West Australian motorists are being ripped off as billions of dollars in fuel excise is siphoned out of the State and sent to road projects across the country.

Work done for the RAC shows just 48¢ for every dollar of excise collected by the Federal Government is returned to the State. And the situation could be even worse if the $1.8 billion Perth Freight Link is abandoned.

The RAC says governments of both political persuasions have let down WA which is also short-changed by the way GST is hoovered out of the State and sent to areas such as Tasmania and South Australia.

This financial year, the Federal Government will collect about $2.4 billion in motor vehicle-related taxes from WA motorists but just $1.1 billion will be returned in Federal funding for local roads.

Over the next four years, almost $6 billion will be collected in excise duty on petrol and diesel alone, with less than half of that coming back to the State.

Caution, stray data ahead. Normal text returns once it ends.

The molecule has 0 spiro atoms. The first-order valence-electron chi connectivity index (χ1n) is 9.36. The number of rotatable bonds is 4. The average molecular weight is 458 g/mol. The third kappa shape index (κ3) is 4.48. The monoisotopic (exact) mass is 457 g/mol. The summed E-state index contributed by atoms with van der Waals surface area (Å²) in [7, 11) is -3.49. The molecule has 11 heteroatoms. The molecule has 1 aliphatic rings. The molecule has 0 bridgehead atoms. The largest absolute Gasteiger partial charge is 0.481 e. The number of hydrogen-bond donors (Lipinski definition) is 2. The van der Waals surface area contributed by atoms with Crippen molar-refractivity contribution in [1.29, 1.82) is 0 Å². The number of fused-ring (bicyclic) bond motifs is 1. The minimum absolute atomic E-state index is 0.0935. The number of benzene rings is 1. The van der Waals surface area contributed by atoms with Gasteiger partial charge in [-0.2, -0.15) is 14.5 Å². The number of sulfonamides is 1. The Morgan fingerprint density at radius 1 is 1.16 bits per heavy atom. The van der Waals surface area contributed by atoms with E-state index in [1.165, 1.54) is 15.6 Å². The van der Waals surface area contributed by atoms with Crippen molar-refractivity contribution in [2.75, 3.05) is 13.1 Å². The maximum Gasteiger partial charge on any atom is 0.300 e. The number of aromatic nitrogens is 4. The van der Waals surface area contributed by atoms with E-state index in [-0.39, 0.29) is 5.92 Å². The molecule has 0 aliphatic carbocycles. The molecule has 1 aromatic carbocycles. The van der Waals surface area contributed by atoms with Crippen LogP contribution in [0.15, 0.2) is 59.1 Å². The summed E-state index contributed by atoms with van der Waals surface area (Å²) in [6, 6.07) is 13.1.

RAC research, completed by ACIL Allen Consulting, suggests just 48¢ of every Federal dollar collected from WA motorists will return to the State’s roads through 2015-16.

It would be an increase from the 34¢ recorded the previous year, but after a spike driven by the freight link, total spending is expected to fall sharply by the end of the decade.

RAC corporate affairs general manager Will Golsby said for a long time under successive Federal governments, WA motorists had been let down.

“Perth is facing a congestion crisis and our regional road and transport networks require increased investment to keep communities connected and safe,” he said.

“WA motorists are paying more than their fair share through taxes such as fuel excise, yet the trend continues — there are questions to answer and the returns need to get better.”

On current trends Perth will have seven of the 10 most congested roads in the country by 2031.

The RAC also wants better planning for transport, including public transport, in WA.

While the State Government carries its weight when it came to transport spending, Mr Golsby said it needed to have projects that are ready to be delivered and funded.

“Governments need to address the infrastructure gap and the funding deficit currently facing WA,” he said.

Extracted in full from The West Australian.